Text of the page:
Buddhist teacher Jack Kornfield popularized the termin citing the frequent perversion of.
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The summer 2011 newsletter of the Association for Spirituality and Psychotherapy (ASP) explores the question: Do spiritual aspirants need a teacher or can you achieve self-realization on your own? Here's my take.

Spiritual masters say that the guru -- the true teacher -- and divinity are within each of us. Taken at face value that means that you are already realized and have a factory-installed foundation of wisdom. If that's the case then why would you need a teacher or guide for spiritual development?

Simply because there's a catch. While wisdom and realization may be fundamental to your being they are obfuscated by a lifelong process starting at birth that leads us away from the realized state and inner guru. From the outset, personal experiences and conditioning manifest a personal ego that we firmly believe is our sole identity. That conclusion commits us to a lifelong process of seeking self-realization by strengthening, expanding and defending the little me/self/ego in a desperate struggle for survival. And most of our psychological theories and traditional societal teachings keep us on that dead-end path, since they too cannot see any foundation for existence other than the ego level of consciousness.

Transcendence and realization within this framework become the quest for an omnipotent me/self/ego -- a goal that cannot be achieved. Then somewhere along this faulty journey you might -- if you're lucky -- get the inkling that there's something greater and more genuine than ego. With that insight the spiritual journey back to the realized self can begin.

That's the good news. The bad news, though, is that the ego will not willingly loosen its ferocious grip on existence. Since the ego has been your sole co-pilot in life for seeking a secure sense of self, you will not abandon it for the smoke and mirrors of another foundation that you sense but are not sure is real. The ensuing internal struggle to free yourself from the grip of the ego will submerge you in many self-deceptions in which you will firmly believe you are progressing toward the spiritual mountain top; but many of your practices and behavior on close examination will reveal the ego in disguise and control.

The ego, like the quick hand of a three-card Monte dealer, can be creatively deceptive -- now you see it, now you don't. The ego deceptions masquerading as spirituality are legion. I call them the near enemies of spirituality. Far enemies, like the seven deadly sins, are so clearly antithetical to spirituality, you won't have trouble spotting them in yourself and others: anger, greed, jealousy, insatiable lust, hatred, violence, restlessness, apathy, laziness, and so forth. But near enemies appear so much like genuine spirituality that the ego lurking behind the mask continues to run the show -- the tail wags the dog.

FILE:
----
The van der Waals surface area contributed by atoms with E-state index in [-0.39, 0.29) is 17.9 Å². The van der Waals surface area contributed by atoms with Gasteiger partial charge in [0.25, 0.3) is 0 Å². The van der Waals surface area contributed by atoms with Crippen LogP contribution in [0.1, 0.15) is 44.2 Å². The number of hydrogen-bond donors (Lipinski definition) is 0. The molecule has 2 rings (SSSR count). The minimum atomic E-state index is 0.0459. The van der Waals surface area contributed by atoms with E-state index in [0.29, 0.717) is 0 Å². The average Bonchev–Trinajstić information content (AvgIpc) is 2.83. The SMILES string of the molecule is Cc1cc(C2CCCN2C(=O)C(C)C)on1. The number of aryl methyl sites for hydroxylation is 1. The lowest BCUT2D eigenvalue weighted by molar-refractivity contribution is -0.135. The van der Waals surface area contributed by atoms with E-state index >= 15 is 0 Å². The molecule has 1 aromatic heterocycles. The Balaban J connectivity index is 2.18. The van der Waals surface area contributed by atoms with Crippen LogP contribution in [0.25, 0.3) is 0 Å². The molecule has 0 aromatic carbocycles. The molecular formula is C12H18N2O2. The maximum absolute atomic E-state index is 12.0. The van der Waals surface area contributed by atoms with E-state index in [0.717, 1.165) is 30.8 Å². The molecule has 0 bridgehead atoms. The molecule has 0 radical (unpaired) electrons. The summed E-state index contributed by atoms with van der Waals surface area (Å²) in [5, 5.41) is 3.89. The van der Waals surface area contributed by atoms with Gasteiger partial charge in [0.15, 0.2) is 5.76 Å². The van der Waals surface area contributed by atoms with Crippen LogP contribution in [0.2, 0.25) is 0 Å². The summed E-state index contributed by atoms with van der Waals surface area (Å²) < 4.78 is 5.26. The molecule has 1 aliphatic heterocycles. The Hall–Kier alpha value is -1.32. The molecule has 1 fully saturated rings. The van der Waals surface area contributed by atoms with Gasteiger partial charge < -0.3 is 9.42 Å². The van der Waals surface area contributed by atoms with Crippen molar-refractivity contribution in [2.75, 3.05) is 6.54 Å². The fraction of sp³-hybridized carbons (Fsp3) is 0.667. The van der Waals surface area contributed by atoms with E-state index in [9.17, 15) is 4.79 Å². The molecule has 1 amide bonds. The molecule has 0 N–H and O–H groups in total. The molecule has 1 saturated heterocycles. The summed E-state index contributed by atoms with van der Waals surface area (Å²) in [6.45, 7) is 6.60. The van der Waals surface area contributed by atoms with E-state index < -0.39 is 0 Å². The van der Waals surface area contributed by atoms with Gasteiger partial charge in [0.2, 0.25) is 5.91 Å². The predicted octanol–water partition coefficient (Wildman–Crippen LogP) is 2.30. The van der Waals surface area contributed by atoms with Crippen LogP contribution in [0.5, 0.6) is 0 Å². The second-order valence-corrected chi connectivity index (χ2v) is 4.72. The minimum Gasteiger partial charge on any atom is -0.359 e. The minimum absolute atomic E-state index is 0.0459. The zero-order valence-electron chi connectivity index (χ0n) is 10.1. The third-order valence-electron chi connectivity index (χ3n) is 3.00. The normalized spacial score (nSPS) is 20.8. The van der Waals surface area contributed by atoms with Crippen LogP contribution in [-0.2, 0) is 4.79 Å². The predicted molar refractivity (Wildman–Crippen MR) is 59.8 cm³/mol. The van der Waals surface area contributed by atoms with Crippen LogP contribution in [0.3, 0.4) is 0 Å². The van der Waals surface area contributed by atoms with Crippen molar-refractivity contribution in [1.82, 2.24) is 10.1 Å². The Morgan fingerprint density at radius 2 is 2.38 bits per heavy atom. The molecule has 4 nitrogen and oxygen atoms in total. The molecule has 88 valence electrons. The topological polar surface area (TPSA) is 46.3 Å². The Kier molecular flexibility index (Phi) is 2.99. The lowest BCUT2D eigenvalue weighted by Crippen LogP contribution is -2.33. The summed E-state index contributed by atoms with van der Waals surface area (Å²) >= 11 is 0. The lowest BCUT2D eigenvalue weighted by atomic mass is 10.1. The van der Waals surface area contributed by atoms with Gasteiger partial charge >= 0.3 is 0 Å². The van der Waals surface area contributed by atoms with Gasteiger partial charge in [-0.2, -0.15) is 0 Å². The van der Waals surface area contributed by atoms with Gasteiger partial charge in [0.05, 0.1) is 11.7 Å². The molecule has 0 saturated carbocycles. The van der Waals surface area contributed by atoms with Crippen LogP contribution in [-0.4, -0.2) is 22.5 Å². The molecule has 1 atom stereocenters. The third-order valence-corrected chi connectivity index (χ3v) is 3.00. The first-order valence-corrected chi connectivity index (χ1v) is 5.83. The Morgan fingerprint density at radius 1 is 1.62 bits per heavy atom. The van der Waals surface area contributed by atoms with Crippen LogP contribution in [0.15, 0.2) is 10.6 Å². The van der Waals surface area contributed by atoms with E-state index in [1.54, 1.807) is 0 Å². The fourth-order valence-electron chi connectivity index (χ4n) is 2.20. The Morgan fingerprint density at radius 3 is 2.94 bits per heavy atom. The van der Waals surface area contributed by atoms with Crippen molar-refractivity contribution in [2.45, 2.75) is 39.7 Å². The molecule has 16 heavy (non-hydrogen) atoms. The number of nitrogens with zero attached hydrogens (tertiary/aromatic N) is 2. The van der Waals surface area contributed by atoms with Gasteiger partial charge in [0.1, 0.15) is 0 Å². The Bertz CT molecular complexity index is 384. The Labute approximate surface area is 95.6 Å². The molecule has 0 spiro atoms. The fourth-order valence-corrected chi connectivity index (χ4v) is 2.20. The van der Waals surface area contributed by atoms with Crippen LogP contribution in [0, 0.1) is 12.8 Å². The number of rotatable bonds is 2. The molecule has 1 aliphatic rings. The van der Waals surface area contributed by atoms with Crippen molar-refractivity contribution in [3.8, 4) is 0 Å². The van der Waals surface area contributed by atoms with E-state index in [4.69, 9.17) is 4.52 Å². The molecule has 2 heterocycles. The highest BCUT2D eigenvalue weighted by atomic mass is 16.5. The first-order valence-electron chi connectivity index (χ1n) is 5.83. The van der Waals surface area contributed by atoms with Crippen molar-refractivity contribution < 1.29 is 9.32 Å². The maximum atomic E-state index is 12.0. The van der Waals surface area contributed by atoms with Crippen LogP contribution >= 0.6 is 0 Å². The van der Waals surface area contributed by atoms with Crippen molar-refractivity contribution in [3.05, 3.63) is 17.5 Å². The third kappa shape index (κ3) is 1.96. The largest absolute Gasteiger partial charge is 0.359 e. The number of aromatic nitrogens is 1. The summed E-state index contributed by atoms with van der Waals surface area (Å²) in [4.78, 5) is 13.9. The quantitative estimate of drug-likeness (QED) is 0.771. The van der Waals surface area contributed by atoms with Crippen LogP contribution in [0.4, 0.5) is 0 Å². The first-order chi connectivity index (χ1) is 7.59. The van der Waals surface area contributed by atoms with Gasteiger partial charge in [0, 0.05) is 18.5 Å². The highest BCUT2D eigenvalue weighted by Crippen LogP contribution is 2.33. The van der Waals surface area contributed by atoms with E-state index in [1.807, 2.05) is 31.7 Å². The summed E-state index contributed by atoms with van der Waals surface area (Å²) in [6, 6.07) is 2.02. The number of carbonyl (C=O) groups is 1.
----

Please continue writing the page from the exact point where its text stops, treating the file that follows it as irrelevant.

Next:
Buddhist teacher Jack Kornfield popularized the term near enemy in citing the frequent perversion of compassion. In the near enemy version, compassion is not sincere when it is an expression of pity for the other person. Pity reflects separation rather than unity -- "your suffering and misfortune." Buddhist compassion is a sense of oneness with all sentient beings -- "your suffering is my suffering."

It's not only compassion, but all spiritual practices and expressions can be near enemy distortions. Love is another powerful example. While love is at the core of all religions and spiritual traditions, its near enemy version abounds. "I love you" are three little words that are easy to say but much more difficult to genuinely mean or live. Hidden behind affirmations of love can be self-serving egoism, attachment and dependency. Love that is truly spiritual is unconditional and selfless. But in practice, how often does it mean "I will love you only if you return love"? All too frequently we hear about "love" that quickly morphed into hate and even violence when it was not reciprocated.

In my book, "Escape Your Own Prison: Why We Need Spirituality and Psychology to be Truly Free," I identify fifteen of the most common near enemy versions of spiritual practices and behavior: compassion, love, detachment, self-sacrifice, the now, labels, antidotes, conceptual enemies, the spiritual bank account, spiritual posturing, vegetarianism, the right practice, the right teacher, spiritual seeking, and turning to God -- all have near enemy counterparts.

So back to the question do you need a teacher or can you just as well go it alone on the spiritual path? Yes, you can be your own guru. But beware of the near enemies. Few can avoid entrapment. If you think you can, that may be another near enemy. Lots of luck!

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